My oldest DD's homebirth, over 8 years ago...1.) How many weeks were you when baby was born?According to my EDD, 41+3. However, I found out I was pregnant after leaving one relationship and starting another, and a DNA test after the birth showed that she was actually conceived two weeks earlier! Thus, actually, 43+3 or so.
2.) How many previous births and were they "overdue" as well?
This was my first.
3.)Did your care provider - if you had one - push any techniques to "move things along?" If so, what and when was this brought up? How did you react? What was your thought process in deciding how to proceed?
I had a CNM. She never mentioned induction at all.
4.) What information was used to date the pregnancy (LMP, ovulation kit, U/S, etc.)
I didn't know my LMP. I had an early dating U/S, which apparently was not the least bit accurate.
5.) When baby was born was there evidence that supported or called into question the dates? (EG baby's weight; presence of lanugo or heavy vernix; dry, peeling skin; loose or stained skin; abundance of hair; placental abnormalities; hypoglycemia?)
She was my smallest baby (8#14), long and lean, and had lots of thick hair. No problems - and could roll over almost from birth. Not much vernix, no lanugo.
My EDD was the 10th, and came and went without any sign of anything, which I pretty much expected because of my family history (I was born at 42 weeks myself), and because I was a 1st time mom. On the morning of the 18th, I lost my mucous plug. I went for a long walk that afternoon, and, when I got home, suddenly had an insatiable craving for peanut butter sandwiches - I ate six of them before I even knew what I was doing.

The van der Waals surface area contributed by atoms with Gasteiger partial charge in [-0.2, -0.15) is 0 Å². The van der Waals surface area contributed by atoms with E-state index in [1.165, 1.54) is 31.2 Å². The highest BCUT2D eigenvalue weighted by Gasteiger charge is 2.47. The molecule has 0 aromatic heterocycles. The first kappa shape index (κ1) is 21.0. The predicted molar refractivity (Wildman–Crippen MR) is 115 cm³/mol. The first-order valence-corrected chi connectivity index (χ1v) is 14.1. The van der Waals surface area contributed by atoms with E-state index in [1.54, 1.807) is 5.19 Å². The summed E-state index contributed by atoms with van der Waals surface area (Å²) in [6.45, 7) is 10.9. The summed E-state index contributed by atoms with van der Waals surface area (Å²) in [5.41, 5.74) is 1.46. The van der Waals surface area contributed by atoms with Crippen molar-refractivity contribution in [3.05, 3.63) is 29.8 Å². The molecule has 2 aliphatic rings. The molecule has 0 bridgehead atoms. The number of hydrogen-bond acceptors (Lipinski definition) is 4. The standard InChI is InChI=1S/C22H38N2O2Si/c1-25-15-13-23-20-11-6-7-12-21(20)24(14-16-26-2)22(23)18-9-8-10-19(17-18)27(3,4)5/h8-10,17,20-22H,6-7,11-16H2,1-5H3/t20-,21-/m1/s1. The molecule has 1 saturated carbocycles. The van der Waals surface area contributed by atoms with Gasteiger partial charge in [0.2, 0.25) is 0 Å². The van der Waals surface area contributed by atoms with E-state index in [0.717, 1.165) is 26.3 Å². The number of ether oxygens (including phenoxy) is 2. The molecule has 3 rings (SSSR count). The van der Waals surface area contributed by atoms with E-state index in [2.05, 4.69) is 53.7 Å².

Soon after that, I started having regular contractions, at about 10 minute intervals - mild ones which felt like menstrual cramps. My SO came home, and we watched the Simpsons together... by the end of the show, I could no longer talk through contractions, so I called the midwife. She arrived soon after, checked me, and told me I was "doing great", to which I replied "not if I'm only one centimeter" - turns out that's exactly how far I was.
The midwife left, I told my SO he should get some sleep, and I spent the next several hours pacing the badroom and bathroom in the dark, stopping to lean on the sink during contractions. I felt like lying down would be unbearable. Around midnight I felt overwhelmed and like I must be making some progress, so we called the midwife again and she showed up with her assistant in tow. I was 5cm, if I recall correctly, and started to get panicky and discouraged at the thought that I still had so far to go. I continued to pace, and tried holding on to the top of a door during contractions, almost wanting to climb out of the pain, or at least lengthen my back, which was starting to really hurt. Tried getting in the bath at one point, but when a contraction hit I felt trapped and freaked out - I actually needed to be helped out of the tub.
At some point, I was apparently so loud that the neighbors called the police, but the midwife met them at the door and reassured them all was well. At another point, I recall being checked and told I had a lip of cervix left - I had to lie on my back to have it pushed out of the way, which was excruciating. Shortly after I started pushing, my water broke and there was light meconium. We discussed our options and decided to stay home... I stood up to push, with my partner supporting me from behind. It was a huge relief, since pushing seemed to reduce the pain I was feeling, although I also was a bit frightened by the power of the pushing urge - afraid I wouldn't be able to breathe. I drank a little RRL tea at some point, but threw up immediately afterwards.
Finally, at 1pm on the 19th, after 3 hours of pushing, my DD was born "sunny side up". I felt prouder and more relieved than at any other time before or since - absolutely euphoric. She never cried, but was very alert and started nursing right away.
These days, she's a delightful, spirited 3rd grader.
My younger children were born at home, too, earlier (41 and 39 weeks) and after shorter labors.